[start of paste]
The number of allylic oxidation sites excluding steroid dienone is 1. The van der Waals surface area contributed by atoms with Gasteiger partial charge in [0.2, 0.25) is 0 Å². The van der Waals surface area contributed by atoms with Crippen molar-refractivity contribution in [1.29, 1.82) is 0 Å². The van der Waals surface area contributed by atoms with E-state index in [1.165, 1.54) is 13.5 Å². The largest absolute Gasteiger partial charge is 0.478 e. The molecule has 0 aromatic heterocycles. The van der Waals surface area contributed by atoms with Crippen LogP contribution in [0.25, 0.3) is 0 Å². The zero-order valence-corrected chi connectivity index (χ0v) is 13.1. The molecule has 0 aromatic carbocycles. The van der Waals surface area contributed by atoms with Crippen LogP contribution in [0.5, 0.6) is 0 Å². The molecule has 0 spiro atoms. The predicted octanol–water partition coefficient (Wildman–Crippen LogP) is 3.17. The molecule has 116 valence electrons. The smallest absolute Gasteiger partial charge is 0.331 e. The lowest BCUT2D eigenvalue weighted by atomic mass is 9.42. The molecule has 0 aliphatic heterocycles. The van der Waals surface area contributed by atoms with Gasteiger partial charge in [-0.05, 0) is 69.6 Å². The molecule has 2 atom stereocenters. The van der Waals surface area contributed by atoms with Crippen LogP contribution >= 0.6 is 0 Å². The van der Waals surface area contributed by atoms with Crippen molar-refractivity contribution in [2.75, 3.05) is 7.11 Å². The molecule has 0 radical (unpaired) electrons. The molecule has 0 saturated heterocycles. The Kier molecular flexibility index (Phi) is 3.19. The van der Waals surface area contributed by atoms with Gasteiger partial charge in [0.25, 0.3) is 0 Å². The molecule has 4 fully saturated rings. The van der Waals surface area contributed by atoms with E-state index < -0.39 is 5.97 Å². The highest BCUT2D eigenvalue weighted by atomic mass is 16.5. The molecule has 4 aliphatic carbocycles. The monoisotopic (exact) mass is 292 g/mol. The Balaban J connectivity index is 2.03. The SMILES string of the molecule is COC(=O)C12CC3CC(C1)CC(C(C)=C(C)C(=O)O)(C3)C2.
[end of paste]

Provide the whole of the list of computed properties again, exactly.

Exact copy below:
The number of allylic oxidation sites excluding steroid dienone is 1. The van der Waals surface area contributed by atoms with Gasteiger partial charge in [0.2, 0.25) is 0 Å². The van der Waals surface area contributed by atoms with Crippen molar-refractivity contribution in [1.29, 1.82) is 0 Å². The van der Waals surface area contributed by atoms with E-state index in [1.165, 1.54) is 13.5 Å². The largest absolute Gasteiger partial charge is 0.478 e. The molecule has 0 aromatic heterocycles. The van der Waals surface area contributed by atoms with Crippen LogP contribution in [0.25, 0.3) is 0 Å². The zero-order valence-corrected chi connectivity index (χ0v) is 13.1. The molecule has 0 aromatic carbocycles. The van der Waals surface area contributed by atoms with Crippen LogP contribution in [0.5, 0.6) is 0 Å². The molecule has 0 spiro atoms. The predicted octanol–water partition coefficient (Wildman–Crippen LogP) is 3.17. The molecule has 116 valence electrons. The smallest absolute Gasteiger partial charge is 0.331 e. The lowest BCUT2D eigenvalue weighted by atomic mass is 9.42. The molecule has 0 aliphatic heterocycles. The van der Waals surface area contributed by atoms with Gasteiger partial charge in [-0.05, 0) is 69.6 Å². The molecule has 2 atom stereocenters. The van der Waals surface area contributed by atoms with Crippen LogP contribution >= 0.6 is 0 Å². The van der Waals surface area contributed by atoms with Crippen molar-refractivity contribution in [2.75, 3.05) is 7.11 Å². The molecule has 0 radical (unpaired) electrons. The molecule has 0 saturated heterocycles. The Kier molecular flexibility index (Phi) is 3.19. The van der Waals surface area contributed by atoms with Gasteiger partial charge in [0.25, 0.3) is 0 Å². The molecule has 4 fully saturated rings. The van der Waals surface area contributed by atoms with E-state index < -0.39 is 5.97 Å². The highest BCUT2D eigenvalue weighted by atomic mass is 16.5. The molecule has 4 aliphatic carbocycles. The monoisotopic (exact) mass is 292 g/mol. The Balaban J connectivity index is 2.03. The SMILES string of the molecule is COC(=O)C12CC3CC(C1)CC(C(C)=C(C)C(=O)O)(C3)C2.